Mayor Peduto’s Healthy Together campaign combines two core strategies to move Pittsburgh to complete coverage for all children and youth. First, Healthy Together proposes outreach efforts in those communities where it is most likely that uninsured children reside. In the broadest terms, the underlying strategy of the campaign is to embed outreach and enrollment activities in efforts that already exist, like the opening of swimming pools and the rental of sports fields. Additional activities include marching band performances, roving art carts and movies in the park.
“The events have the potential of reaching hundreds of uninsured children living in the City of Pittsburgh,” says Allegheny County Health Department Director Dr. Karen Hacker. “These kids are five times more likely to have an unmet medical concern and three times more likely to not have access to prescription drugs, like asthma inhalers. Additionally, uninsured kids are 30 percent less likely to get medical treatment when injured. This grant will help expand health access to every child in every neighborhood, so they can enjoy their childhoods to the fullest.”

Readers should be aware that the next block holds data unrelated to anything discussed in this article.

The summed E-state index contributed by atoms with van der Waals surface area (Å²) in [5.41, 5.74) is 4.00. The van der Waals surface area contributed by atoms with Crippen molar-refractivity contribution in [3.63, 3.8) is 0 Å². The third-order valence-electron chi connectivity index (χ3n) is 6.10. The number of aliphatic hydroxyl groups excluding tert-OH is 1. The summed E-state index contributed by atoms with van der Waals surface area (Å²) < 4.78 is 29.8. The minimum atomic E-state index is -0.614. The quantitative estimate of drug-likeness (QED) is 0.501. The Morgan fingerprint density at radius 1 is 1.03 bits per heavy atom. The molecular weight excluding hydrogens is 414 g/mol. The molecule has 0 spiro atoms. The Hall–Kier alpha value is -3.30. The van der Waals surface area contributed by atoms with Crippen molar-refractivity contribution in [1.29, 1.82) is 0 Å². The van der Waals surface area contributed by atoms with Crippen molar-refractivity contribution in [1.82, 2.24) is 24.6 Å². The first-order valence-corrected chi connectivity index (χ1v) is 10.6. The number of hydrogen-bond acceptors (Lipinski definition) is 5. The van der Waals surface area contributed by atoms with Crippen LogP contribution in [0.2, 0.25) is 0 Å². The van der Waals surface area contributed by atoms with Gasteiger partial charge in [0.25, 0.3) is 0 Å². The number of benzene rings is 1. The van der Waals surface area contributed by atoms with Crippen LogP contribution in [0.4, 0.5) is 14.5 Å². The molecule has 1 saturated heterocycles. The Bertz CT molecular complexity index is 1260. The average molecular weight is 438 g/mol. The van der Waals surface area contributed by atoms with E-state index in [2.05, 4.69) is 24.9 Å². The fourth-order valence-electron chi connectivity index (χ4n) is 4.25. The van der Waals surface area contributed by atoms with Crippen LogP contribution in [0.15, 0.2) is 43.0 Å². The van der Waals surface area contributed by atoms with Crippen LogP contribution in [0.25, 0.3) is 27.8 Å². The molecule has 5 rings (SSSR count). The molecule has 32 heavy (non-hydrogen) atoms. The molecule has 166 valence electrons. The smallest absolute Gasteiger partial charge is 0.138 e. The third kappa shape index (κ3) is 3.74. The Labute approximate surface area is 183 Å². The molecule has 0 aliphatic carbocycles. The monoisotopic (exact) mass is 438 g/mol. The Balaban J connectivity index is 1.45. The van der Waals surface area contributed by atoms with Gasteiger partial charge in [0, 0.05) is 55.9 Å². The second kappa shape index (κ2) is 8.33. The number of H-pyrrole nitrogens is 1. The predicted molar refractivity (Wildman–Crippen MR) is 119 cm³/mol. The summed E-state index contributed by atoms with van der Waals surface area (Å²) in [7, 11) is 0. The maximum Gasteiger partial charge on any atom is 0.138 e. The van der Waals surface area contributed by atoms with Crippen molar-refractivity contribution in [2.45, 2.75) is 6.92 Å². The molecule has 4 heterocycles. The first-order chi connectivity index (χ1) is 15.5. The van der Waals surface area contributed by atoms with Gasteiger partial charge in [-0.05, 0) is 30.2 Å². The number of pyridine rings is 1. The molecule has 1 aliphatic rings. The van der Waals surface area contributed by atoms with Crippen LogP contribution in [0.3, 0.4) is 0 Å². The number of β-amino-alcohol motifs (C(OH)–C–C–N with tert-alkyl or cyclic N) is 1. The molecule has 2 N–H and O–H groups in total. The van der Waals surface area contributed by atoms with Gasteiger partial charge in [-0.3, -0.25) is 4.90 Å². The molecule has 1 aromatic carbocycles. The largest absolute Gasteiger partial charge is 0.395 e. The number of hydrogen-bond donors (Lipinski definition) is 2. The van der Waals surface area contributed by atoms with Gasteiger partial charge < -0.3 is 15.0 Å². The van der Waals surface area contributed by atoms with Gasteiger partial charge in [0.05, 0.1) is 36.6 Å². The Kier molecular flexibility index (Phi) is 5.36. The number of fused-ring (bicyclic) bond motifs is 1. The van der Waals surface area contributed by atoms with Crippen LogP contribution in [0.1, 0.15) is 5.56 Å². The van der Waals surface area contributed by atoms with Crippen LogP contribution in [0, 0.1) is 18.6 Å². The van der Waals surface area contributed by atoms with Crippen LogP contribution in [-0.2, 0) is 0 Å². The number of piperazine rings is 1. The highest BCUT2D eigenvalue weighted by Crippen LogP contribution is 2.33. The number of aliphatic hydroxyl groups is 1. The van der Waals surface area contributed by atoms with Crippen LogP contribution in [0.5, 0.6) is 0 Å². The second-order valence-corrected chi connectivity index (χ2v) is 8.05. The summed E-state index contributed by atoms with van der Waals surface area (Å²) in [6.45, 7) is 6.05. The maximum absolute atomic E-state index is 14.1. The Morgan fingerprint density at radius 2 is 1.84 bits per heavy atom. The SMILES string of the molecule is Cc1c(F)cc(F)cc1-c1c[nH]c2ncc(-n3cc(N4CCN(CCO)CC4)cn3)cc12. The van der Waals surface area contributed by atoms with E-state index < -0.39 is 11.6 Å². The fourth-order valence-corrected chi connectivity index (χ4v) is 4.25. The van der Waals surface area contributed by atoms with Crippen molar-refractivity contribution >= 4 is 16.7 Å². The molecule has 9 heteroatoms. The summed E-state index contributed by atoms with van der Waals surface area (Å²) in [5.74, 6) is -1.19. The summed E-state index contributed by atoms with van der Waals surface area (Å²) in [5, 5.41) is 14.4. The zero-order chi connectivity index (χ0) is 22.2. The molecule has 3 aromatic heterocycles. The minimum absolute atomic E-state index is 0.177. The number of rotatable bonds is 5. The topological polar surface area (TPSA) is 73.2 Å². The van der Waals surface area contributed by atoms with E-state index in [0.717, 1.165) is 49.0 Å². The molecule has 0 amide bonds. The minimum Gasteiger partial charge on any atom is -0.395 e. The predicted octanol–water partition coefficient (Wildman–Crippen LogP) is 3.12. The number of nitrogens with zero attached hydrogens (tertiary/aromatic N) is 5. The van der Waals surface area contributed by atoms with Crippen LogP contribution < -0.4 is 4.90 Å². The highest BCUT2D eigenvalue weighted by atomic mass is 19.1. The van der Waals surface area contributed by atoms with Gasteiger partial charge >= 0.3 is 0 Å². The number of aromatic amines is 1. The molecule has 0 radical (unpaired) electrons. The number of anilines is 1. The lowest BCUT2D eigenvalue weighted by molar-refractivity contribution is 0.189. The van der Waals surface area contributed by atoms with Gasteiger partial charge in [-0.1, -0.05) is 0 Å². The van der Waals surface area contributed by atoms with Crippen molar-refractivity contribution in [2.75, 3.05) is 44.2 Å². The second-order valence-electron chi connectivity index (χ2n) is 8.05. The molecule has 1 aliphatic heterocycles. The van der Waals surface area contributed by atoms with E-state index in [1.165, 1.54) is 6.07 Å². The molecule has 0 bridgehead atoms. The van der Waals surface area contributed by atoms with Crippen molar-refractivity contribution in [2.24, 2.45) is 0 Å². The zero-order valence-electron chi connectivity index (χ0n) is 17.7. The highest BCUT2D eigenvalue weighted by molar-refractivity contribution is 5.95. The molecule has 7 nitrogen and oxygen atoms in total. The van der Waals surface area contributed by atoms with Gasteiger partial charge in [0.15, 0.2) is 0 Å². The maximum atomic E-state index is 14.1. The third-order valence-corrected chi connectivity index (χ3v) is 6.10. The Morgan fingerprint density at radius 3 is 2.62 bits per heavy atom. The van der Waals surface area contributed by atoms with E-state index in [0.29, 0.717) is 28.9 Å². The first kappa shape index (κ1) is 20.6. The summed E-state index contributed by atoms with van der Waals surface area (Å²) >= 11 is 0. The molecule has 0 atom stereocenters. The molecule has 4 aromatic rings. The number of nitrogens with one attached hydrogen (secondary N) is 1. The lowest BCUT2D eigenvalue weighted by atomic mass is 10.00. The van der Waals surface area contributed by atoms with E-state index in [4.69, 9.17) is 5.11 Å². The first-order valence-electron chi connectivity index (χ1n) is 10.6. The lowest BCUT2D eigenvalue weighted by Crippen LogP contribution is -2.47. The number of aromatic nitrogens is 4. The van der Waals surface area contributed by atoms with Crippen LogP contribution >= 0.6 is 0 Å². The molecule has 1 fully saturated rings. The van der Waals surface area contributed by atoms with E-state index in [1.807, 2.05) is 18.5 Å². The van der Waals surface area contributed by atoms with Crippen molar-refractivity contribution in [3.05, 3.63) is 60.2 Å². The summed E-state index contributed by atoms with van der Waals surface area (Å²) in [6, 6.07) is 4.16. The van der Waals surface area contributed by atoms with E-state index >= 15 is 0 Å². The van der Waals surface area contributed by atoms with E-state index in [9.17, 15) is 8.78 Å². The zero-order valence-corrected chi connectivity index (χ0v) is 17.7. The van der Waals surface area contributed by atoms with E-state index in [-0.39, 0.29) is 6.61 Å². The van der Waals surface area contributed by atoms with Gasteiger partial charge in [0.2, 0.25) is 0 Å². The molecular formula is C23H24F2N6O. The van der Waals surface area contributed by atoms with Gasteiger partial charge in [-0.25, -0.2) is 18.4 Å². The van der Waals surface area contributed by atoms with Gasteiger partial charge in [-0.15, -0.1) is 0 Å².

Second, the Healthy Together campaign will bring systematic change to the institutions already serving children in Pittsburgh, thereby creating a net to catch kids not identified through outreach efforts. Simultaneously, with the launching of the outreach campaign, the City of Pittsburgh, which employs more than 6,000 city residents, will launch an in-reach campaign to make certain that all employees’ children are covered with health insurance. This could be the first step towards a larger effort to require that all firms contracting with the City of Pittsburgh perform similar in-reach efforts.
“We are thrilled that the city is putting the health care of our children at the forefront of practice changes and policy discussions,” says Consumer Health Coalition Executive Director Beth Heeb. “This work will change health outcomes for kids and significantly enhance access to quality, affordable health care.”
At the same time, the Pittsburgh Public Schools, which serves 70 percent of the school age population of the City of Pittsburgh, will track a question on school enrollment forms, which asks if students have health insurance. Beginning in August, responses to this question will be electronically coded and shared with the Allegheny County Department of Human Services. The information will then be entered into a data warehouse. Every application for which yes was not answered will be referred to the Consumer Healthcare Coalition to be matched with quality, affordable insurance.